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Anatomy of a Civil Trial

stolen from him, and he wants to be paid back. And not just liberty was taken from him, but his pride, his dignity as an independent adult male who now cannot pull up his own pants properly and has to have his wife help dress him. His independence. Te liability aspect of this case—was there negligence, was

there cause of harm? Tose are the first four questions on the form. Tat’s, I would suggest to you, quite easy. [Now I return to the list of safety rules that I first presented

in the opening statement. Te jury sees the same list they’ve seen at least twice before—in opening and with the plaintiff’s expert, Dr. Healy. In a book about the Rules of the Road technique, why include a closing argument where I don’t explicitly discuss the Rules in detail until this far into the closing? Because, as we stressed in Rules of the Road itself, the rules of a particular case aren’t necessarily front and center at all phases of the trial, but they are an important core of the plaintiff’s liability case.] Let me show you what Dr. Healy discussed in his testimony,

just quickly. He talked about rules that surgeons are required to obey for patient safety. Tere was no real challenge to these. You’ve got to give the patient the safest option that does the

job. Common sense. You’ve got to avoid cutting near nerves if you don’t have to,

and ask for help if you lack experience. Dr. Tzeng could have even kept the case and kept the business, if he had just called in somebody with experience to work with him on the case. And finally, tell the patient the important facts, so that the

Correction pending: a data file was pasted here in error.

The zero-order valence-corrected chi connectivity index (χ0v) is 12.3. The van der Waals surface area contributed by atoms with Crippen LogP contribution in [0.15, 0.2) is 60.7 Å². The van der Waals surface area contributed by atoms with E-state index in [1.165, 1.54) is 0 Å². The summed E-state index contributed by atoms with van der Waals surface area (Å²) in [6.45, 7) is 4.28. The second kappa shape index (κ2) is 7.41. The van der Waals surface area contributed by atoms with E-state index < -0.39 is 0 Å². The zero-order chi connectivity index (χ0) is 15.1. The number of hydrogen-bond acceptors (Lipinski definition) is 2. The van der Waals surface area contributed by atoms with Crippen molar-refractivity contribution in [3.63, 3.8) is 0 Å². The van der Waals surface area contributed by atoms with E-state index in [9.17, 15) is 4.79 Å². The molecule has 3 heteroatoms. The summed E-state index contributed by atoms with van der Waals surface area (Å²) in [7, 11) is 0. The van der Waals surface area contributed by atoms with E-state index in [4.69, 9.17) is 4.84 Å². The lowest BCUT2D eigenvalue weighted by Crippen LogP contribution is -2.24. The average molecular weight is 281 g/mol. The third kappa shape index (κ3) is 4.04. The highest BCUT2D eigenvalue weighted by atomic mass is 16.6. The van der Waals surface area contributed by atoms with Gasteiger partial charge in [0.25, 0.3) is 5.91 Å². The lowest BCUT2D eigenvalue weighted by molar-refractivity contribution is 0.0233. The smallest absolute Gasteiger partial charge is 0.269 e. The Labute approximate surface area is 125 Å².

patient can make an intelligent decision. You know when Judge Weatherly told you about this

informed-consent doctrine? And I’m going to talk about it a little bit more. But this is a powerful part of freedom in the United States of America, because we, each and every one of us, even a Jehovah’s Witness who doesn’t believe in getting a blood transfusion—

MR. ROLING: Objection, Your Honor. MR. MALONE: —they have a perfect right to that— MR. ROLING: Objection, Your Honor. THE COURT: Overruled.

[Again, we work hard to bring the case down to fundamental shared values.]

MR. MALONE: —as long as they are informed of the consequences. Te point is, is that it’s a fundamental part of freedom to have the final say in what happens to your own body. And don’t think that the form here relieves Dr. Tzeng of any responsibility where they—when they get to the hospital and they have the patient sign, sign the form. Tat’s just the hospital covering itself.

[It’s important to dispel any notion that the signature on

the consent form is a waiver.] Te informed-consent conversation has to happen back in

the doctor’s office, and I’ll talk a little bit more about that later. But here are the basic rules. And of course, probably the most important one is last, which is putting the patient’s interests first. And just to remind you of who Dr. Healy was, Mr. Wood wins this case in any of three different ways. First, if he needed